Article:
Colloidal quantum dots (QDs) are semiconductor nanocrystals with size- and shape- tunable optical properties, fundamentally different from those of a macroscopic semiconductor crystal, and of significant interest in optoelectronics. For decades, CdSe-based QDs have been the workhorses in this field and this material platform has reached a good degree of maturity, making it suitable for applications in LEDs, displays and TV screens. However, Europa’s legislation does not allow the use of Cd-containing materials for opto-electronic applications. For this reason, the implementation of QDs in commercial devices requires to replace these QDs by legislation-allowed materials, which should have a similar optical performance.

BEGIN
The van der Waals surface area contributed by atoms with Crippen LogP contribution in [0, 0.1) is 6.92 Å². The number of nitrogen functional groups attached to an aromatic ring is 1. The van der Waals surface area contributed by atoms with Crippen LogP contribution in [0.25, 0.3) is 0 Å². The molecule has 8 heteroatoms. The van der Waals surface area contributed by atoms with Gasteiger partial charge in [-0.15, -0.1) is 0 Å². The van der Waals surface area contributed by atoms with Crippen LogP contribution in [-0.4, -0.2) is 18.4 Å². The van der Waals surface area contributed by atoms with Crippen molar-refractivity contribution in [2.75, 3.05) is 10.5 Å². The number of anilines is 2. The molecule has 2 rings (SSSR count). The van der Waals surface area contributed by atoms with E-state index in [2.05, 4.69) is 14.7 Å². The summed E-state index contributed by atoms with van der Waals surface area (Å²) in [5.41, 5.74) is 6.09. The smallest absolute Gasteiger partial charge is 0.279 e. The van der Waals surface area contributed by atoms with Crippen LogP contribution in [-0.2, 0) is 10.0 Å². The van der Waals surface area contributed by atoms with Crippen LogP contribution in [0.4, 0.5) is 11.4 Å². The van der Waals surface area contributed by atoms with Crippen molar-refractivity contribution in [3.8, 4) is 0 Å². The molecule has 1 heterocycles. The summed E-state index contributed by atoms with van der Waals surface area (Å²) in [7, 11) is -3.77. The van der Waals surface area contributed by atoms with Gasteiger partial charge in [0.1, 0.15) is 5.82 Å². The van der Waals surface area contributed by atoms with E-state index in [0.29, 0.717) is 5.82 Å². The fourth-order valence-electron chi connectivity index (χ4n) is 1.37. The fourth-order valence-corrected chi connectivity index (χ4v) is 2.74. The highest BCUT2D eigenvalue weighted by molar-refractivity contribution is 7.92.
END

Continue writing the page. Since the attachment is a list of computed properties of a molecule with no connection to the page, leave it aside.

InP QDs have shown to have a high photoluminescence quantum yield provided that they are coated with a suitable inorganic shell material, while the emission spectrum covers most of the visible region by tailoring the QD size. In this respect, understanding and optimizing the emission process is both of scientific interest and essential for large-scale applications.
The work presented in this thesis has provided new insights into the physical mechanisms of the radiative exciton decay in InP-based core/shell QDs. Specifically, it focuses on the investigation of the band-edge exciton fine structure and the related radiative exciton decay, with an emphasis on the active role of the different types of phonons interacting with dark exciton states.